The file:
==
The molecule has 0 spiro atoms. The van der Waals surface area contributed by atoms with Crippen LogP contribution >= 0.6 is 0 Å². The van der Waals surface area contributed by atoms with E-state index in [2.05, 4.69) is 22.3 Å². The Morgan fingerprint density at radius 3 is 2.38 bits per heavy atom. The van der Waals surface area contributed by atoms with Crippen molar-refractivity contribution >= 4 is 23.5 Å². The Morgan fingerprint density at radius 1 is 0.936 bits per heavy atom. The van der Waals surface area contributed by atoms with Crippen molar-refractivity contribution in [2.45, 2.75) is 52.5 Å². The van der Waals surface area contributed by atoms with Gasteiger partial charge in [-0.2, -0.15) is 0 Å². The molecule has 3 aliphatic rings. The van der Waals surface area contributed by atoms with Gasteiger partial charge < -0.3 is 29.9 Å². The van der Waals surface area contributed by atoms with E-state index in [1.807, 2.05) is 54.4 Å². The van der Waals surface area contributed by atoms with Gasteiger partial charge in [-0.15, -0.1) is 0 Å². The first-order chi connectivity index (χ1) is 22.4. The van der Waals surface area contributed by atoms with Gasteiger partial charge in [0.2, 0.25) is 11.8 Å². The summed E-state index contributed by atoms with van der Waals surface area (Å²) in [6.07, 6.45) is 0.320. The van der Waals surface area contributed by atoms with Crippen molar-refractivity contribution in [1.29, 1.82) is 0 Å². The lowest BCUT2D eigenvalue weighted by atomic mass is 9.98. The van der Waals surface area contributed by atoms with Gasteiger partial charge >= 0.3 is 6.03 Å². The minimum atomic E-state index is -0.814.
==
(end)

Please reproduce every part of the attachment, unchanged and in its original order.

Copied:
The molecule has 0 spiro atoms. The van der Waals surface area contributed by atoms with Crippen LogP contribution >= 0.6 is 0 Å². The van der Waals surface area contributed by atoms with E-state index in [2.05, 4.69) is 22.3 Å². The Morgan fingerprint density at radius 3 is 2.38 bits per heavy atom. The van der Waals surface area contributed by atoms with Crippen molar-refractivity contribution >= 4 is 23.5 Å². The Morgan fingerprint density at radius 1 is 0.936 bits per heavy atom. The van der Waals surface area contributed by atoms with Crippen molar-refractivity contribution in [2.45, 2.75) is 52.5 Å². The van der Waals surface area contributed by atoms with Gasteiger partial charge in [-0.2, -0.15) is 0 Å². The molecule has 3 aliphatic rings. The van der Waals surface area contributed by atoms with Gasteiger partial charge < -0.3 is 29.9 Å². The van der Waals surface area contributed by atoms with E-state index in [1.807, 2.05) is 54.4 Å². The van der Waals surface area contributed by atoms with Gasteiger partial charge in [-0.15, -0.1) is 0 Å². The first-order chi connectivity index (χ1) is 22.4. The van der Waals surface area contributed by atoms with Gasteiger partial charge in [0.2, 0.25) is 11.8 Å². The summed E-state index contributed by atoms with van der Waals surface area (Å²) in [6.07, 6.45) is 0.320. The van der Waals surface area contributed by atoms with Crippen molar-refractivity contribution in [1.29, 1.82) is 0 Å². The lowest BCUT2D eigenvalue weighted by atomic mass is 9.98. The van der Waals surface area contributed by atoms with Gasteiger partial charge >= 0.3 is 6.03 Å². The minimum atomic E-state index is -0.814.